In contrast to digital equipment, a dentist’s chair can have a long and very productive life, especially if it’s maintained well. Simon Taggart, marketing manager of A-dec Australia, cites his company’s attitude to retaining customers: “Our equipment is manufactured to accommodate future technology. This provides for integration or upgrading of existing technology into our dental units. For instance, our new LED light product is capable of being retrofitted to chairs we have manufactured dating back to 1993.”

Digital equipment will still work, but will become outdated.
Digital equipment will still work, but will become outdated.

At Dayman Dental, this regular maintenance has shown its benefits. “We’ve had our autoclave for 20 years, we’ve had one chair for 20 years. Usually you have to replace your chairs every 10 years because they just disintegrate,” says Dr Dayman.

This is not the case for all equipment, however. Sharmaine Crooks says she’s surprised at the low uptake rate by dentists on service contracts for major equipment, compared to other health professionals. “Perhaps it’s because dentists use their tools more than doctors and expect them to be replaced more often,” she says.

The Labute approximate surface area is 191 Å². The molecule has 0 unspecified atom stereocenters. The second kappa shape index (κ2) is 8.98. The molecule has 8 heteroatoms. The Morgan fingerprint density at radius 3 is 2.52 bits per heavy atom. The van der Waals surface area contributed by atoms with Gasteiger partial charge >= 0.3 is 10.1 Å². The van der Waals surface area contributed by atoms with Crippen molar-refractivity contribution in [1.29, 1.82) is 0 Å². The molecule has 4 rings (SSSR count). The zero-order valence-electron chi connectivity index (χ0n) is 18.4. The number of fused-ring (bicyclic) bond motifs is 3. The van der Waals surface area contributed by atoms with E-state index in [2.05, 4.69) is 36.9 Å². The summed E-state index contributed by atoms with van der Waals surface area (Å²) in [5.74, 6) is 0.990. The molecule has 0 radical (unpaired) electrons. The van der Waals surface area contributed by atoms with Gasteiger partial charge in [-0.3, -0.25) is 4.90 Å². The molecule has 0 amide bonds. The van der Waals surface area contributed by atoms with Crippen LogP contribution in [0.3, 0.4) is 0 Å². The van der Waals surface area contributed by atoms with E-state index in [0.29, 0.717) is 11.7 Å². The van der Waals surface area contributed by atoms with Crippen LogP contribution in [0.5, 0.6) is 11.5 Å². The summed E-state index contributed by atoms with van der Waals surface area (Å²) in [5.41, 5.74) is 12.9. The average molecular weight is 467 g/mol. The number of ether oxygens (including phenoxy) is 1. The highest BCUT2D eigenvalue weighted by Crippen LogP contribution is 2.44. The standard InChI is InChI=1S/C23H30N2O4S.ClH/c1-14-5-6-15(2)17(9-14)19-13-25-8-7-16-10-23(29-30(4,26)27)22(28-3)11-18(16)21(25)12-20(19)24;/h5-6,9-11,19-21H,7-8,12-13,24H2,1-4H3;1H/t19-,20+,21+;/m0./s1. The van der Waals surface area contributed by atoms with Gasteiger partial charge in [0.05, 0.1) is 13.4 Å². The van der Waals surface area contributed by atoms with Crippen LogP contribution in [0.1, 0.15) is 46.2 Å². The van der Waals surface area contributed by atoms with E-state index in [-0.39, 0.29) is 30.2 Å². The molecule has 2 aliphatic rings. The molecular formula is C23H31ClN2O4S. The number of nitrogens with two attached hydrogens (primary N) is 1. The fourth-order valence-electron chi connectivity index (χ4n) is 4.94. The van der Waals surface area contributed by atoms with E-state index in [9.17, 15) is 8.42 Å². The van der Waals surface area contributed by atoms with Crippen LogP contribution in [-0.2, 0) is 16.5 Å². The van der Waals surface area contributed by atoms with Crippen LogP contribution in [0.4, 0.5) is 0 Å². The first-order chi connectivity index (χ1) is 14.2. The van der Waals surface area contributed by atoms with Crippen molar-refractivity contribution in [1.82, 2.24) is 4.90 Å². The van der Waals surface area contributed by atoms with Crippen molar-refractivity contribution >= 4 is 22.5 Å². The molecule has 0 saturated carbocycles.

With more dentists set to graduate over the next few years, coupled with a tightening economy, investing in big-ticket items might be even more closely scrutinised. Positive word of mouth is essential in committing to a purchase.

“You might get told about a certain piece of equipment by your friends,” says Dr Dayman. “Anecdotal evidence is the first way you might get interested in a piece of equipment, then you’d do your own research.”

Compared to this time last year, patient numbers are definitely quieter, Dr Dalati says. While this won’t translate into not purchasing that new OPG, it certainly has an impact. “Dentists do have a bit of a habit of buying shiny new equipment but it’s a question of whether something that costs hundred-thousand dollars is actually going to provide better care,” he says. “That’s always going to be our prime concern.”